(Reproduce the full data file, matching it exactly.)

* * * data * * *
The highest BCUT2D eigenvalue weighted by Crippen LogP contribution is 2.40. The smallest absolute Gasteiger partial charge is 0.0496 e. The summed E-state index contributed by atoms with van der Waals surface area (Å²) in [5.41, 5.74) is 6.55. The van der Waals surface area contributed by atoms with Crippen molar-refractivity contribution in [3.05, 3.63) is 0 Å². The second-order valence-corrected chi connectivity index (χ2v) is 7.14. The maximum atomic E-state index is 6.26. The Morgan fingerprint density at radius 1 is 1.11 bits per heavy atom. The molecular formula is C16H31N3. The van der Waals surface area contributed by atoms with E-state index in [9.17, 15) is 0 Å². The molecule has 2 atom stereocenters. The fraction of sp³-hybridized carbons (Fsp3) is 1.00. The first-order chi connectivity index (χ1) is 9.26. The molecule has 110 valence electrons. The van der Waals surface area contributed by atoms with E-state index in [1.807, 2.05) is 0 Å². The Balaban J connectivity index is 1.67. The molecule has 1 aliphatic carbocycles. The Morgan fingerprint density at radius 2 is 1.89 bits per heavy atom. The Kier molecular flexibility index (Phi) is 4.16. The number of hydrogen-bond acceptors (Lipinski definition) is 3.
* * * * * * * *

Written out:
The highest BCUT2D eigenvalue weighted by Crippen LogP contribution is 2.40. The smallest absolute Gasteiger partial charge is 0.0496 e. The summed E-state index contributed by atoms with van der Waals surface area (Å²) in [5.41, 5.74) is 6.55. The van der Waals surface area contributed by atoms with Crippen molar-refractivity contribution in [3.05, 3.63) is 0 Å². The second-order valence-corrected chi connectivity index (χ2v) is 7.14. The maximum atomic E-state index is 6.26. The Morgan fingerprint density at radius 1 is 1.11 bits per heavy atom. The molecular formula is C16H31N3. The van der Waals surface area contributed by atoms with E-state index in [9.17, 15) is 0 Å². The molecule has 2 atom stereocenters. The fraction of sp³-hybridized carbons (Fsp3) is 1.00. The first-order chi connectivity index (χ1) is 9.26. The molecule has 110 valence electrons. The van der Waals surface area contributed by atoms with E-state index in [1.807, 2.05) is 0 Å². The Balaban J connectivity index is 1.67. The molecule has 1 aliphatic carbocycles. The Morgan fingerprint density at radius 2 is 1.89 bits per heavy atom. The Kier molecular flexibility index (Phi) is 4.16. The number of hydrogen-bond acceptors (Lipinski definition) is 3.